The settlement is the latest sign that auto safety regulators are taking a more aggressive approach toward companies that fail to disclose defects.
Fiat Chrysler is recalling approximately 1.4 million vehicles in the U.S. that are vulnerable to being hacked and controlled by an outside source.
Ford is issuing a recall for approximately 8,000 vehicles in North America because the parking brake might not engage fully.
Subaru is recalling the cars because a malfunction can stop the front passenger air bag from inflating in a crash.
At least eight people have been killed and more than 100 injured worldwide due to the problem.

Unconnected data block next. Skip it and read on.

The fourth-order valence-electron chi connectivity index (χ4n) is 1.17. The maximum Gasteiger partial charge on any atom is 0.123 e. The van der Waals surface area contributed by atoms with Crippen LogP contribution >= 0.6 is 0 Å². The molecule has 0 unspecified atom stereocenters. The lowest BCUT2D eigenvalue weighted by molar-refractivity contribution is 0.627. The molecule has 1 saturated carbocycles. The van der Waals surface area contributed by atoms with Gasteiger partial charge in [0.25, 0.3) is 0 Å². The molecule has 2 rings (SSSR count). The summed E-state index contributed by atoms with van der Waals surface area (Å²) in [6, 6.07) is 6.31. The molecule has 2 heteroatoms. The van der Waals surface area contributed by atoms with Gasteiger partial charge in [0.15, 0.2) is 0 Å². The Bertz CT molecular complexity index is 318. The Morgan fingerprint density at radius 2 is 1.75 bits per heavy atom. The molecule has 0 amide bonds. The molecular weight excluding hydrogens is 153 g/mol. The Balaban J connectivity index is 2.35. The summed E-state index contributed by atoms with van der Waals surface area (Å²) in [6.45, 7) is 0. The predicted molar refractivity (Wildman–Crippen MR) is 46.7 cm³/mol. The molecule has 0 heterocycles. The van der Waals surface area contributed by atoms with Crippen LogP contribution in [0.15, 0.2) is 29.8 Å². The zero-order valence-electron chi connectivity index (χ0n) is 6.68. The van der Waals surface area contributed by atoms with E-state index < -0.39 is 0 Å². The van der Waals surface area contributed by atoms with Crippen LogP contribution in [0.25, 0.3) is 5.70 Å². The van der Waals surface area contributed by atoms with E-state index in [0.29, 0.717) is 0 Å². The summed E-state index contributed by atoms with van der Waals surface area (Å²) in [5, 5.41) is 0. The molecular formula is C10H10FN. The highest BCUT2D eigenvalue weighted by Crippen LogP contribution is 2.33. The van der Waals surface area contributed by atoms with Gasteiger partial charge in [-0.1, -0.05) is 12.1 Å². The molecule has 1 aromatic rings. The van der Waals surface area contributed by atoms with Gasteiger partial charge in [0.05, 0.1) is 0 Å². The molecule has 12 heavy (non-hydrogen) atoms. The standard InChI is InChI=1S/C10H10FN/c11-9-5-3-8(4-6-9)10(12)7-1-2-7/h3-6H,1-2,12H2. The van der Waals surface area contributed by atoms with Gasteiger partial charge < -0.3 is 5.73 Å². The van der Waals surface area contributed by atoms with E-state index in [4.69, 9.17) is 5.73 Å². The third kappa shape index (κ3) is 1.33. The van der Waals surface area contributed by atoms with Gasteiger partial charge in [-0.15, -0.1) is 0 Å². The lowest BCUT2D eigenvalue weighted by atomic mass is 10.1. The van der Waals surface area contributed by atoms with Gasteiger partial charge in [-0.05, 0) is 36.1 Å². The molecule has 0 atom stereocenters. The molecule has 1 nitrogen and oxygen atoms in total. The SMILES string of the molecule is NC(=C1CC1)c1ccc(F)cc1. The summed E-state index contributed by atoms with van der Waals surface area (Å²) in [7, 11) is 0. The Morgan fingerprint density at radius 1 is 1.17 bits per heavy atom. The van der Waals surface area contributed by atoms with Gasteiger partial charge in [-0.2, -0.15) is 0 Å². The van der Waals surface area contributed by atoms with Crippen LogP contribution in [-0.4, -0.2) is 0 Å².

General Motors has received 56 reports of injuries connected to the issue.
Ford Motor Company is issuing a safety recall for approximately 432,000 vehicles that can continue running after they have been turned off.
Acura has recalled two models of SUVs because the automatic emergency braking systems can malfunction and put the vehicles at risk of a collision.
It’s the first time the agency has admitted fault in failing to link the switches it to a series of fatal accidents, although regulators still lay most of the blame on GM for hiding the defect.
Ford says a potential intermittent electrical connection in the steering gear might result in the loss of electric power steering assist while driving.